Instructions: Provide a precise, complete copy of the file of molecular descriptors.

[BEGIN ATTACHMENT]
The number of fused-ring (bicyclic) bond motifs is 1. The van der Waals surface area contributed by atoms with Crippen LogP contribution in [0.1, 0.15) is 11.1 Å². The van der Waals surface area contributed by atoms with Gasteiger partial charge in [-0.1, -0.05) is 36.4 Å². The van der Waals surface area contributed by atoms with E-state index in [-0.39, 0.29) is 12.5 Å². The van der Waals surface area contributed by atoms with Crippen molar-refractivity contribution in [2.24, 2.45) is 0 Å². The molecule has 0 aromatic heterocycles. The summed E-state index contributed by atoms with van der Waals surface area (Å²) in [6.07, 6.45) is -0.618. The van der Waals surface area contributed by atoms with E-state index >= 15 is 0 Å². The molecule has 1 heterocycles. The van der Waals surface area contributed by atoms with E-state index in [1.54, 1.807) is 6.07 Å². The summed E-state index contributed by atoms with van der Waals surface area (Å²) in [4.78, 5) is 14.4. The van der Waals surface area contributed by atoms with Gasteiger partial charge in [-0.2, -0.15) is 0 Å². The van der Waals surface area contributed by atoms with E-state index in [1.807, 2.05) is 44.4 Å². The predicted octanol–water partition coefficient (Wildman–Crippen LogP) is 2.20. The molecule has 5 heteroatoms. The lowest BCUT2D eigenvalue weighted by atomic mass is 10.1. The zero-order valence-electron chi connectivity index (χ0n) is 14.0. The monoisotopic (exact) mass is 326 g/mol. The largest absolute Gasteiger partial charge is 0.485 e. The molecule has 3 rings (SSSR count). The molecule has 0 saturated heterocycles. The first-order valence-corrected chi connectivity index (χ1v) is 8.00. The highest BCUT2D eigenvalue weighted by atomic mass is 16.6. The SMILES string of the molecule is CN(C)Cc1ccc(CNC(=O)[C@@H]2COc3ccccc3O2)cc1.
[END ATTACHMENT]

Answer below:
The number of fused-ring (bicyclic) bond motifs is 1. The van der Waals surface area contributed by atoms with Crippen LogP contribution in [0.1, 0.15) is 11.1 Å². The van der Waals surface area contributed by atoms with Gasteiger partial charge in [-0.1, -0.05) is 36.4 Å². The van der Waals surface area contributed by atoms with E-state index in [-0.39, 0.29) is 12.5 Å². The van der Waals surface area contributed by atoms with Crippen molar-refractivity contribution in [2.24, 2.45) is 0 Å². The molecule has 0 aromatic heterocycles. The summed E-state index contributed by atoms with van der Waals surface area (Å²) in [6.07, 6.45) is -0.618. The van der Waals surface area contributed by atoms with E-state index >= 15 is 0 Å². The molecule has 1 heterocycles. The van der Waals surface area contributed by atoms with E-state index in [1.54, 1.807) is 6.07 Å². The summed E-state index contributed by atoms with van der Waals surface area (Å²) in [4.78, 5) is 14.4. The van der Waals surface area contributed by atoms with Gasteiger partial charge in [-0.2, -0.15) is 0 Å². The van der Waals surface area contributed by atoms with E-state index in [1.807, 2.05) is 44.4 Å². The predicted octanol–water partition coefficient (Wildman–Crippen LogP) is 2.20. The molecule has 5 heteroatoms. The lowest BCUT2D eigenvalue weighted by atomic mass is 10.1. The zero-order valence-electron chi connectivity index (χ0n) is 14.0. The monoisotopic (exact) mass is 326 g/mol. The largest absolute Gasteiger partial charge is 0.485 e. The molecule has 3 rings (SSSR count). The molecule has 0 saturated heterocycles. The first-order valence-corrected chi connectivity index (χ1v) is 8.00. The highest BCUT2D eigenvalue weighted by atomic mass is 16.6. The SMILES string of the molecule is CN(C)Cc1ccc(CNC(=O)[C@@H]2COc3ccccc3O2)cc1.